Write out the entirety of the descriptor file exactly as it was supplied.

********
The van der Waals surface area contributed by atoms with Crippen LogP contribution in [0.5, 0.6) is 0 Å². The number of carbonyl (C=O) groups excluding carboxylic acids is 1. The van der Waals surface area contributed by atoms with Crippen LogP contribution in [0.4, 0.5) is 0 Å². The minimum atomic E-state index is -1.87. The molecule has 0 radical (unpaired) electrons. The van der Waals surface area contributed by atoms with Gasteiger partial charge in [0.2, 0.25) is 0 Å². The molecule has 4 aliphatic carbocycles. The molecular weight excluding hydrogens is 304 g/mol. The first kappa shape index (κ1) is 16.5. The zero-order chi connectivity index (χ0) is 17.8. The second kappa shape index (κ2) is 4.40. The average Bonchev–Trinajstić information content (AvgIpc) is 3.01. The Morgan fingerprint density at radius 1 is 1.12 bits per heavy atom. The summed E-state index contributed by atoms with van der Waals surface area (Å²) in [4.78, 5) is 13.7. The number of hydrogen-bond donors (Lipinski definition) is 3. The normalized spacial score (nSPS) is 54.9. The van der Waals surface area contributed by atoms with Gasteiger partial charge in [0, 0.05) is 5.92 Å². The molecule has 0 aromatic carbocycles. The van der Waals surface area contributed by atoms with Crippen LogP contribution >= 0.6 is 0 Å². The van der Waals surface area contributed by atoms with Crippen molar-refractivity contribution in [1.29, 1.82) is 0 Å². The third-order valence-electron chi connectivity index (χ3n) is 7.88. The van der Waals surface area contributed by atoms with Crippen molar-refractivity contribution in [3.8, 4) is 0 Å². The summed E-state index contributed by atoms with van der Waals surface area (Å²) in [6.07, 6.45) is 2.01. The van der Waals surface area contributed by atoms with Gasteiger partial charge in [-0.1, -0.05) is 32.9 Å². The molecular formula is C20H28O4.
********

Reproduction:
The van der Waals surface area contributed by atoms with Crippen LogP contribution in [0.5, 0.6) is 0 Å². The number of carbonyl (C=O) groups excluding carboxylic acids is 1. The van der Waals surface area contributed by atoms with Crippen LogP contribution in [0.4, 0.5) is 0 Å². The minimum atomic E-state index is -1.87. The molecule has 0 radical (unpaired) electrons. The van der Waals surface area contributed by atoms with Gasteiger partial charge in [0.2, 0.25) is 0 Å². The molecule has 4 aliphatic carbocycles. The molecular weight excluding hydrogens is 304 g/mol. The first kappa shape index (κ1) is 16.5. The zero-order chi connectivity index (χ0) is 17.8. The second kappa shape index (κ2) is 4.40. The average Bonchev–Trinajstić information content (AvgIpc) is 3.01. The Morgan fingerprint density at radius 1 is 1.12 bits per heavy atom. The summed E-state index contributed by atoms with van der Waals surface area (Å²) in [4.78, 5) is 13.7. The number of hydrogen-bond donors (Lipinski definition) is 3. The normalized spacial score (nSPS) is 54.9. The van der Waals surface area contributed by atoms with Gasteiger partial charge in [0, 0.05) is 5.92 Å². The molecule has 0 aromatic carbocycles. The van der Waals surface area contributed by atoms with Crippen LogP contribution >= 0.6 is 0 Å². The van der Waals surface area contributed by atoms with Crippen molar-refractivity contribution in [1.29, 1.82) is 0 Å². The third-order valence-electron chi connectivity index (χ3n) is 7.88. The van der Waals surface area contributed by atoms with Crippen molar-refractivity contribution in [3.8, 4) is 0 Å². The summed E-state index contributed by atoms with van der Waals surface area (Å²) in [6.07, 6.45) is 2.01. The van der Waals surface area contributed by atoms with Gasteiger partial charge in [-0.1, -0.05) is 32.9 Å². The molecular formula is C20H28O4.